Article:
Bill Text: NJ SR108 | 2018-2019 | Regular Session | Introduced


Bill Title: Urges New Jersey Supreme Court to provide for attorney surveys evaluating municipal court judges.

Spectrum: Partisan Bill (Republican 1-0)

Status: (Introduced) 2018-10-15 - Introduced in the Senate, Referred to Senate Judiciary Committee [SR108 Detail]

Download: New_Jersey-2018-SR108-Introduced.html

SENATE RESOLUTION No. 108

STATE OF NEW JERSEY

218th LEGISLATURE

 

INTRODUCED OCTOBER 15, 2018

 


 

Sponsored by:

Senator  DECLAN J. O'SCANLON, JR.

District 13 (Monmouth)

 

 

 

 

SYNOPSIS

     Urges New Jersey Supreme Court to provide for attorney surveys  evaluating municipal court judges.

 

CURRENT VERSION OF TEXT

     As introduced.

 


A Senate Resolution urging the New Jersey Supreme Court to implement certain procedures to evaluate municipal court judges.

 

Whereas, Fines and fees imposed in municipal court are a significant source of municipal revenue; and

Whereas, According to recent news reports, the relationship between New Jersey's 507 municipal courts and the municipalities creates challenges to the judicial independence of the municipal courts;

Whereas, A 2016 Asbury Park Press series, "Inside the Municipal Court Cash Machine," alleged that in some instances, municipal court judges may be hired specifically for their ability to impose high fines and fees; and

Whereas, The series also alleged that, due to the pressure on municipal courts to raise revenue, there have been incidents where fines and fees were imposed unjustly; and

Whereas, The Report of the Supreme Court Committee on Municipal Court Operations, Fines, and Fees, issued in June 2018, made a number of recommendations for reforms to the municipal court; and

 Whereas, One of the recommendations is to create an evaluation process for municipal court judges, allowing attorneys who practice before these judges to provide input; and

Whereas, Because the Supreme Court has oversight over the practice of law as well as oversight over the municipal courts, it would be beneficial for the Supreme Court to establish a system of surveys and questionnaires for attorneys who practice in the municipal courts; and

Whereas, The Supreme Court is respectfully urged to create a requirement that any attorney in the State seeking certification as a Certified Municipal Court Trial Attorney participate in surveys or questionnaires written by the Supreme Court, that evaluate municipal court judges; and

Whereas, Participation in the survey program would be optional for all other attorneys who practice in municipal court; and

Whereas, Under the program, the Supreme Court would establish  procedures requiring the attorneys to submit the completed surveys to the Municipal Court Presiding Judge and to the Administrative Office of the Courts for review and evaluation; now, therefore,

 

     Be It Resolved by the Senate of the State of New Jersey:

 

     1.    a.   The Supreme Court of New Jersey is respectfully requested to establish a survey program for the evaluation of municipal court judges.  Under the program, any attorney in the State seeking certification as a Certified Municipal Court Trial Attorney must participate in a survey or questionnaire, written by the Supreme Court, that evaluates municipal court judges.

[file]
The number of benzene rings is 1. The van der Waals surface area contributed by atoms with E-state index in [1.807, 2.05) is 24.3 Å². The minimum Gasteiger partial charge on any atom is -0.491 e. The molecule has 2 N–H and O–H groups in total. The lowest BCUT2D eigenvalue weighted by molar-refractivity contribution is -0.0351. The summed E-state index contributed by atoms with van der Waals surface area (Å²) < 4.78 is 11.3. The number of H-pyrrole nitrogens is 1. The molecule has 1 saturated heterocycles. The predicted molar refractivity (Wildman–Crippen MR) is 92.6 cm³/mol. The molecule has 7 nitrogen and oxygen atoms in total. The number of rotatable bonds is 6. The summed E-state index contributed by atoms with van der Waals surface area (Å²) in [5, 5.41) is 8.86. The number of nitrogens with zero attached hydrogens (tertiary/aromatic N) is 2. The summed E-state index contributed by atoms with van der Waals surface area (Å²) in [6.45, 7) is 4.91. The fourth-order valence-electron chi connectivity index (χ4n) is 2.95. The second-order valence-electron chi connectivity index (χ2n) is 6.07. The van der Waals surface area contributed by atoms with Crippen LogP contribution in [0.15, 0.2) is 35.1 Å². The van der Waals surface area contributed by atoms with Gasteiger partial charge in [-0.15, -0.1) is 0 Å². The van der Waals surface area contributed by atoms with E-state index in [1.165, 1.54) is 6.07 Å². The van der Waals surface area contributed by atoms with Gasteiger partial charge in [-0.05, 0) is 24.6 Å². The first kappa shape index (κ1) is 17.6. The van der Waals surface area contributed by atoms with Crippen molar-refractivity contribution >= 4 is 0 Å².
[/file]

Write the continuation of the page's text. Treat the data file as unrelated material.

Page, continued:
b.    Participation in the survey program would be optional for all other attorneys who practice in municipal court.

     c.     The attorneys would submit the completed surveys to the Municipal Court Presiding Judge and to the Administrative Office of the Courts for review and evaluation.

 

     2.    Copies of this resolution, as filed with the Secretary of State, shall be transmitted by the Secretary of the Senate to the Chief Justice of the Supreme Court of New Jersey and to the Administrative Director of the Courts.

 

 

STATEMENT

 

     This resolution respectfully requests the Supreme Court of New Jersey to establish a survey program for the evaluation of municipal court judges. Fines and fees imposed in municipal court are a significant source of municipal revenue. According to recent news reports, the relationship between New Jersey's 507 municipal courts and the municipalities creates challenges to the judicial independence of the municipal courts.  A 2016 Asbury Park Press series, "Inside the Municipal Court Cash Machine," alleged that in some instances, municipal court judges may be hired specifically for their ability to impose high fines and fees. The series also alleged that, due to the pressure on municipal courts to raise revenue, there have been incidents where fines and fees were imposed unjustly.

     The Report of the Supreme Court Committee on Municipal Court Operations, Fines, and Fees, issued in June 2018, made a number of recommendations for reforms to the municipal court.  One of the recommendations is to create an evaluation process for municipal court judges, allowing attorneys who practice before these judges to provide input. Because the Supreme Court has oversight over the practice of law as well as oversight over the municipal courts, it would be beneficial for the court to establish a system of surveys and questionnaires for attorneys who practice in the municipal courts.

     This resolution respectfully requests the court to create a requirement that any attorney in the State seeking certification as a Certified Municipal Court Trial Attorney participate in a survey or questionnaire, written by the Supreme Court, that evaluates municipal court judges. Participation in the survey program would be optional for all other attorneys who practice in municipal court. Under the program, the Supreme Court would establish  procedures requiring the attorneys to submit the completed surveys to the Municipal Court Presiding Judge and to the Administrative Office of the Courts for review and evaluation.

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